RVM based on Bayesian learning framework introduces Bayesian theory of Gaussian process in SVM. The results of inference are shown in the form of probability density, and it can be written as where is a nonlinear kernel function and is the weight of the model. For avoiding overfitting of traditional SVM, based on Bayesian framework , maximum likelihood method is applied to training of the model weight. RVM defines the prior probability distribution as follows: where is hyperparameter of the prior distribution. Assuming that input training sample set is , target value is independent, and input noise is Gaussian distribution with variance , the maximum likelihood function of training sampling set correspondingly can be expressed as where , , and is the response of all kernel functions with input . The posterior distribution of the weight value conditioned on the data is given by combining the likelihood function (3) and the prior probability distribution (2) within Bayesian rule: where denotes the vector of hyperparameters. And the posterior probability distribution over the weights is multivariate Gaussian distribution: where is the posterior covariance of the multivariate Gaussian distribution, is defined as diagonal matrix with the elements , and is the mean of the multivariate Gaussian distribution. Integrating the distribution with respect to weight value, the likelihood distribution of training value can be given by Marginalize (6); marginal likelihood distribution of hyperparameters can be written as where . Estimated values of weights in RVM method are given by the means of the posterior probability distribution. Maximum posterior estimation of weights depended on hyperparameter and noise variance , and estimated values and can be computed by the maximum marginal likelihood distribution. Uncertainty of diagnosis model prediction can be represented by the uncertainty of optimum weight, which is shown in the posterior distribution. If input is given, the corresponding probability distribution of output can be expressed as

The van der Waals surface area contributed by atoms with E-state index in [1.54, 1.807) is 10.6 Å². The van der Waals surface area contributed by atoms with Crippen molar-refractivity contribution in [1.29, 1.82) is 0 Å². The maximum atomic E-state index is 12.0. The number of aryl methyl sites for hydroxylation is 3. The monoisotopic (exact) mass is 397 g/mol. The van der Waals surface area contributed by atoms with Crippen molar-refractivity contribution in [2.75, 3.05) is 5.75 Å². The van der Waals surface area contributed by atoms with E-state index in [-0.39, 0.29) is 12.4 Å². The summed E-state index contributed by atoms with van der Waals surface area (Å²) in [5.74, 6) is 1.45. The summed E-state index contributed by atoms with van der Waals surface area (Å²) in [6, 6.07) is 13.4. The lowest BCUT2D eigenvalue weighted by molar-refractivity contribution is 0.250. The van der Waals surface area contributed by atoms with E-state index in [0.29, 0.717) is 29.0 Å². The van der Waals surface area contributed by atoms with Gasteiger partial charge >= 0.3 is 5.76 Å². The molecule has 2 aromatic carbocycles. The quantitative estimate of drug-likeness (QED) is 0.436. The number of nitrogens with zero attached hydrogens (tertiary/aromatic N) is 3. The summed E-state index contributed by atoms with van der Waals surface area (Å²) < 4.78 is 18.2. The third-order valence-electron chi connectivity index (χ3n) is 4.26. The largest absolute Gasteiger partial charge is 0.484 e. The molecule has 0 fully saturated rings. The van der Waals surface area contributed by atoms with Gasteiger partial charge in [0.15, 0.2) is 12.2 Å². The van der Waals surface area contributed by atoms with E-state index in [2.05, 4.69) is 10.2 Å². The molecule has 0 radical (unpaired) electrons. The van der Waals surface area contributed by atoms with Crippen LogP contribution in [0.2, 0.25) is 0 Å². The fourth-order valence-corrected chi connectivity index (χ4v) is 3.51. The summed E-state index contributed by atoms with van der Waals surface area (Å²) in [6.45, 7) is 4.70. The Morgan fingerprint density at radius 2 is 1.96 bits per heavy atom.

and this probability distribution is Gaussian distribution:
In (9), the predict mean and variance are, respectively, Using Bayesian theory to compute parameters of fault diagnosis model based on RVM, diagnosis parameters choice can be optimized and application range of the faults diagnosis can be extended.
3. Diagnosis Process of the Transformer Based on RVM
Internal faults of transformers are classified into heat fault and electrical fault. In this paper, RVM method was applied to diagnose four types of working situations in power transformers, which include high energy discharge, low energy discharge, overheating, and normal condition operation. After the following three steps: characteristic information extraction by DGA, diagnosis model training, and faults recognition, the fault of transformer can be identified accurately.
3.1. Fault Information Preprocessing